Yet many challenges remain. Roughly two-thirds of venture capital firms still have no female partners. Venture capital funding going to women entrepreneurs stagnated over the last year at around 12 percent. Women own just 11 percent of founder and employee equity in start-ups, according to a study conducted by Carta, a financial technology start-up.

And by some measures, harassment has worsened, according to a recent survey from Women Who Tech, a nonprofit. Forty-four percent of female founders said they had been harassed. Two-thirds said they had been propositioned for sex, up 9 percent from 2017, and one-third said they had been groped, up 7 percent from 2017.

More broadly, bigger tech companies, which began publishing diversity statistics on their work forces six years ago and have poured millions of dollars into diversity efforts, are nowhere close to gender parity and have shown even less progress on hiring more Black and Latino workers. This year, the World Economic Forum concluded that it would take women 257 years to close the employment gender gap across all industries, compared with its previous estimate of 202 years.

“We are not going to take hundreds of years of stereotyping and systemic oppression and turn that around overnight,” Ms. Kostka said. “But are we making more tangible progress? Yes.”

All Raise helps peer groups, boot camps, and mentorship programs for female and nonbinary investors and founders. It also produces data reports on the start-up industry, publishes a directory of vetted speakers and runs a program for Black female founders, When Founder Met Funder. With the new money, it plans to establish chapters in more cities and offer more programs, which it said were “oversubscribed.”

Ms. Kostka said the demand for All Raise’s programs showed that the tech industry’s lack of diversity was not caused by a lack of talent or interest from women and minorities. “We don’t have a pipeline problem,” she said. “We have a talent network problem.”

At a summit in October, 700 of its members gathered online for a virtual networking event. The mood was celebratory

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Cyber Monday sales: Save big on tech, beauty, home and more

Big savings are coming your way today (and in some cases, all week long) as Cyber Monday deals start today. We’ve rounded up some of the best in tech, beauty, home and clothing.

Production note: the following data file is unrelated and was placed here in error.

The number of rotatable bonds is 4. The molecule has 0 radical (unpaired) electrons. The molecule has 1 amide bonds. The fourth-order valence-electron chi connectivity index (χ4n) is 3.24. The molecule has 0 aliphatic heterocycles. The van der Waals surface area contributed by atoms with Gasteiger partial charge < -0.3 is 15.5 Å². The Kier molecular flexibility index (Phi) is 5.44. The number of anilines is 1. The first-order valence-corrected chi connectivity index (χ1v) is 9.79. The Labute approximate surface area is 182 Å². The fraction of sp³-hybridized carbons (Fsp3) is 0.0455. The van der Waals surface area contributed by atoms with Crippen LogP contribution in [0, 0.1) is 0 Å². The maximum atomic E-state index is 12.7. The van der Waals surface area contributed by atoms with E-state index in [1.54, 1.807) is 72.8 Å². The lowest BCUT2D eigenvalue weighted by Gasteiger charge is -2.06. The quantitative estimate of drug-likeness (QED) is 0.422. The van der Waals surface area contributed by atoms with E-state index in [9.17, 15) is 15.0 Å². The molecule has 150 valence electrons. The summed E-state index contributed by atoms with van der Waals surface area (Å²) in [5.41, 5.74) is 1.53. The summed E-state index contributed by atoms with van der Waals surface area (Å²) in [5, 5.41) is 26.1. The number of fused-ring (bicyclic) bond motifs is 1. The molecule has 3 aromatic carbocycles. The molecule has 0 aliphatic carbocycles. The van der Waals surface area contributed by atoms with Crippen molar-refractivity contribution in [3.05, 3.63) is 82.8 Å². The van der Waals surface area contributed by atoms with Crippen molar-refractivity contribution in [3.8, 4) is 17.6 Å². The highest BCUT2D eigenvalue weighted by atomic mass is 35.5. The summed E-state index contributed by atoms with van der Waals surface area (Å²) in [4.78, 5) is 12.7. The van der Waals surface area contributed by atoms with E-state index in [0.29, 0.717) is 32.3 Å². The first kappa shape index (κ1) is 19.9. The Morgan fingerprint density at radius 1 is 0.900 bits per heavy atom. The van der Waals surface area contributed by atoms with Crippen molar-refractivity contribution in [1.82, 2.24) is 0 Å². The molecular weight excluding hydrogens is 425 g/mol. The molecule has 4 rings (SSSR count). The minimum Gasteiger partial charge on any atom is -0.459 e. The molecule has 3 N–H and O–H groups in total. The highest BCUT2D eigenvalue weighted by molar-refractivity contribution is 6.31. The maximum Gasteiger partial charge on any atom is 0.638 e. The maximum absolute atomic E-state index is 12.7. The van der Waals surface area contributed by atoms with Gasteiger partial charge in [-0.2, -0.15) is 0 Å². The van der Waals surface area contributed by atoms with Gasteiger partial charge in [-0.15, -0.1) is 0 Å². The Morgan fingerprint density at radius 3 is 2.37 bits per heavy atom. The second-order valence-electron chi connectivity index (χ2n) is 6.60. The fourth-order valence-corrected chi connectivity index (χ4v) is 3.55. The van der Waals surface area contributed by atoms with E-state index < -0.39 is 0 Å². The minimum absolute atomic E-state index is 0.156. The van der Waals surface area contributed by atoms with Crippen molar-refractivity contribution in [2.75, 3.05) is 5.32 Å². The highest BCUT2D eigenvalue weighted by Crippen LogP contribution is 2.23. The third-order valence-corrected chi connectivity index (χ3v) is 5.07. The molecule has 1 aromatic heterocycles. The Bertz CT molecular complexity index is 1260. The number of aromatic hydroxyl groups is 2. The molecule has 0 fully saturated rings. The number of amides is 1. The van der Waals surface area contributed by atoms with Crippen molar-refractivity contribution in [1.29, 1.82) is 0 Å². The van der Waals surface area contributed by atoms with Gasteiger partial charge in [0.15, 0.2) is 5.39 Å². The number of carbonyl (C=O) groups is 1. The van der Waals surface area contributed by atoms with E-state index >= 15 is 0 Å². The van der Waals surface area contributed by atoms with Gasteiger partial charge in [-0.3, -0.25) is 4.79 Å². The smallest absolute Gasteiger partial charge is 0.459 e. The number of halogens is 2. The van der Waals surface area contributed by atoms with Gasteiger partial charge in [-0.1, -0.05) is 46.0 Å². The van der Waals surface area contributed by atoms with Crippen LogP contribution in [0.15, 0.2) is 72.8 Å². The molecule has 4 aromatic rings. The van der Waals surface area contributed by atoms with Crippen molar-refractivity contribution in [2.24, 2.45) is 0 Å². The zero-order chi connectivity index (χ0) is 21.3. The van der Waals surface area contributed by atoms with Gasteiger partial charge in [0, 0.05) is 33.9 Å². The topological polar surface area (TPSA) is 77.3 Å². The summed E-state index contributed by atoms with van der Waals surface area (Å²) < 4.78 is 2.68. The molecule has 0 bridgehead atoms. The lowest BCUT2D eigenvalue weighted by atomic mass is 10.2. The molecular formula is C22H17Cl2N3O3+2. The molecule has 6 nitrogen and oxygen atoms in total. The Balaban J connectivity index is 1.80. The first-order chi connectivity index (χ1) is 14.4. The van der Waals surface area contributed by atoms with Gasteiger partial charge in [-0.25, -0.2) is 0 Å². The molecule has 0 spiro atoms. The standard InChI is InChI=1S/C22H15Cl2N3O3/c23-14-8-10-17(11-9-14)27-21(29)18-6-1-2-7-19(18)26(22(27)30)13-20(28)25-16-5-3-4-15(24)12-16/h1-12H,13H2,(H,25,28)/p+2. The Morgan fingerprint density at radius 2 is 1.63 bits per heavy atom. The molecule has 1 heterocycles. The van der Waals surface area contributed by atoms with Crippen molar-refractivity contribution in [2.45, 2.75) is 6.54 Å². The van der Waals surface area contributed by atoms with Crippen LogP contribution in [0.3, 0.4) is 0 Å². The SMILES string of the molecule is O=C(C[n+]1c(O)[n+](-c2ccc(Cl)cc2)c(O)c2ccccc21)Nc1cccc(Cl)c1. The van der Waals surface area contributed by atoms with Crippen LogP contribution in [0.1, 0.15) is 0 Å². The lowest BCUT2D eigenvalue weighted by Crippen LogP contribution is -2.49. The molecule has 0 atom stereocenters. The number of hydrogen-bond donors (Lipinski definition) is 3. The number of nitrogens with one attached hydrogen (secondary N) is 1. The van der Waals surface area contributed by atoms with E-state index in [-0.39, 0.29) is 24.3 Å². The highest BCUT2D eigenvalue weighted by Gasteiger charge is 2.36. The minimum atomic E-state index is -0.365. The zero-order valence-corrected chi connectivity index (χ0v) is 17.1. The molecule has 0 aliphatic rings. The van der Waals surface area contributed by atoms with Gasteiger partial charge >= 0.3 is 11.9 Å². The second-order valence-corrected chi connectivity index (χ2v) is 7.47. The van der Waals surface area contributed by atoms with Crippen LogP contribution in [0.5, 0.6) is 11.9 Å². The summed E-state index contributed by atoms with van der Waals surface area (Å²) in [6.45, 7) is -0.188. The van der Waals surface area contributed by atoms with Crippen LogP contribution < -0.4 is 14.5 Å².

Philo is having a Cyber Monday sale on their streaming service, which offers an amazing range of 60+ top-rated television channels including AMC, A&E, MTV, BET, Discovery, VH1, Food Network, History, Nickelodeon, OWN, TLC, Lifetime, Hallmark, Paramount, TV One, and more for just $20/month. Use code “Cyber Monday 2020” to get 25 percent off your subscription.

PlayStation Plus 12 month Premium Membership

Price: $44.96 (reg. $59.99)

Roku Streaming Stick

Price: $29 (reg. $49)

Samsung Galaxy Watch in Rose Gold

Price: $169 (reg. $259)

SAMSUNG 65″ Class 4K Crystal UHD (2160P) LED Smart TV with HDR

Price: $478 (reg. $528)

Nixplay Smart Digital Picture Frame 10.1 Inch

Price: $114.19 (reg. $179.99)

Ulta is offering sales up to 50 percent off. Save 30 percent on Tarte, 50 percent off Morphe pan palettes and more from other top brands today.

Sephora is giving away trial size lipsticks, mascaras and more with a $25 purchase. You can also save up to 50 percent across the site with items like PMD Clean Pro, Fenty Beauty Lipsticks for just $9 and plenty more.

NYX Cosmetics has 40 percent off storewide, no code needed, and a free gift with every purchase.

Save at least 25 percent on Glossier skincare and beauty products including The Makeup Set staples for brows, cheeks and eyes for just $30.

Roborock S6 Pure Robot Vacuum and Mop

Price: $359.99 (reg. $599.99)

Instant Pot Max Pressure Cooker 9 in 1

Price: $79.99 (reg. $199.95)

Ayesha Curry Home Collection Nonstick Cookware Pots and Pans Set, 9 Piece

Price: $64.98 (reg. $99.99)

Ninja Blender 1200

Price: $69 (reg. $119)

Mainstays Basic Bath Collection, 18-Piece Towel Set

Price: $24.98 (reg. $57.60)

Sister stores Old Navy and The Gap are both offering 50 percent off everything. Banana Republic is offering up to 75 percent off everything with $30 sweaters.

At Nordstrom you can get up to 50 percent off thousands of styles, plus an additional 25 percent off clearance.

Adidas has 30 percent off sitewide with code BRINGJOY.

Athletic apparel is up to 70 percent off at Outdoor Voices in both women’s and men’s styles.

Lululemon also has Cyber Monday specials on their athleisure collection as well.

Today only, take 30 percent off everything at Anthropologie.

Under Armour is offering up to 50 percent off, no code needed.

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Group Seeking Equality for Women in Tech Raises $15 Million

SAN FRANCISCO — Two years ago, fed up with stories of harassment and discrimination in Silicon Valley, a group of female venture capitalists formed a nonprofit called All Raise to focus on women’s equality.

This week, the group raised $15 million from backers including Pivotal Ventures, the investment firm of Melinda Gates; the Reid Hoffman Foundation; and GGV Capital. The money will fund expansion plans for the next three years, said Pam Kostka, All Raise’s chief executive. It previously raised $4 million in 2018.

“We’re moving as aggressively as we can to change the ecosystem,” Ms. Kostka said.